Ether 12:27 ....for if they humble themselves before me, and have faith in me, then will I make weak things become strong unto them.

We are experiencing some problems with keeping members active. This is one of the Branch Presidents biggest concerns. We are excited because the Church has published a new Family Home Evening Manual that was translated into Russian and we will be using this with the members. The missionaries are going to offer to go to a member family and teach them how to have Family Home Evening and then ask them to invite another family over for Family Night. The Missionaries will teach a Family Home Evening Lesson with the help of the member family and then present the other family with their own manual. This will open the doors for missionary work as well as help to strengthen families. I could go on and on about what it is like to live here however, this has been a long post so I better close for now. Thank you for your love and support and continued prayers.

7 messages from friends and family:

McEwens said...

I LOVED your post!! I wish it was longer! I was wondering what the apt looked like inside after seeing the double locked doors and the aged paint on the stairwell. But it looks great inside!!!

Interesting the way they bus, same in africa.. the tro tro... jammed pack, stuff all over the top!

Cant wait to hear more!

Also I was surprised at the small amount of money people live on!

Looking forward to the move in two weeks?

Karen said...

This is E. Carlson's mom-LOVE looking at your blog. E. Oldroyd's mom told me about it. I get a lot more info from your blog than from my missionary son so thanks!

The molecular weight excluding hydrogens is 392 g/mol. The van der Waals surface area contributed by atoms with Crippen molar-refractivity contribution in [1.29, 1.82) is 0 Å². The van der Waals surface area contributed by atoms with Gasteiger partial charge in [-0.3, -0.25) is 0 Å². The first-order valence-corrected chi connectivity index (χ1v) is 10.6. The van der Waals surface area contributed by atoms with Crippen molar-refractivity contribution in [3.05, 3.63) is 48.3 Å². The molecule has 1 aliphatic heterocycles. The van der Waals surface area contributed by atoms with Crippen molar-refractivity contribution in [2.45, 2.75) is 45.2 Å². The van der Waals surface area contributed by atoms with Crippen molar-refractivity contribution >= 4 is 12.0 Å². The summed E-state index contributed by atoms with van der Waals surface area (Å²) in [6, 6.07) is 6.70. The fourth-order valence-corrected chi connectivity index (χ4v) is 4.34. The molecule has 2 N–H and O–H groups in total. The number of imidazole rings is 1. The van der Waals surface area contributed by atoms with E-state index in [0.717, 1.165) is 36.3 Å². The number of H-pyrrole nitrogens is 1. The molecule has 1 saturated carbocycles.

Jane Anne said...

once again, it's so fun to hear all the details!!

dixiewhitehead said...

This is all so interesting. So the Reenik is the main place that people shop? Are malls or shopping plazas close by?

I am also looking forward to conference. My son said at one time that he thought he might be able to listen to conference in Russian because they had an investigator. He's pretty excited about that.

I love the FHE idea. Sounds like a winner and I can't wait for that program to start.

Melinda said...

Sister Whitehead,
There are a few malls here but the stores are very expensive. Most people buy their groceries and clothing at the Reenik unless they are pretty well off. There are grocery stores as well but usually the more wealthy people shop there. Reenik's are usually more convient for people to get to as well. I'll do a post with reenkik pictures some time.

dixiewhitehead said...

This is fascinating. Thanks for answering. Sounds like I'd love the Reeniks.

LisAway said...

I'm really sorry I haven't commented here earlier. I kept getting half way through this EXTREMELY interesting post and had to stop for different reasons.

I had a temple recommend interview today at church with a young missionary who is our branch president. It really is amazing that you can feel the authority there, even with such a young "kid."

People in Poland are SO similar to Ukrainians!! I was nodding my head throughout this post. The pushing their way to the front of every line, the crazy dash to get on the bus, their reservedness etc. I suppose they have been oppressed in the same way for so many years.

Poland is more westernized, though. My husband is afraid to go to the Ukraine, even though we live only a couple of hours from the border, because he believes that the second we cross the border someone will force us out of our car and steal it from us!! (almost)

Saints in Ukraine (put music on pause)

My music

click on the photo to see the captions

Armenia Trip

Our last Zone Conference

Some of the faces we will miss

Our trip to Mariupol

March Zone Conference in Donetsk(click on photo to view a larger version)

Missionaries helping the International Relief Development unload a container from America

Health Fair click on the photo to see what is coming up

To listen to this talk you will need to put the music on pause first

Sometimes we forget what divine gifts we have been given. President Dieter F. Uchtdorf, 2nd Counselor in the First Presidency of the Church of Jesus Christ of Latter-day Saints


Look at the fun equipment we got to deliver to this internat for Special Needs children

Europe East Area District Meeting


OUR APARTMENT (this is not an average missionary apartment)




Click on photo to see more photos of the Open House at the Kalininsky blg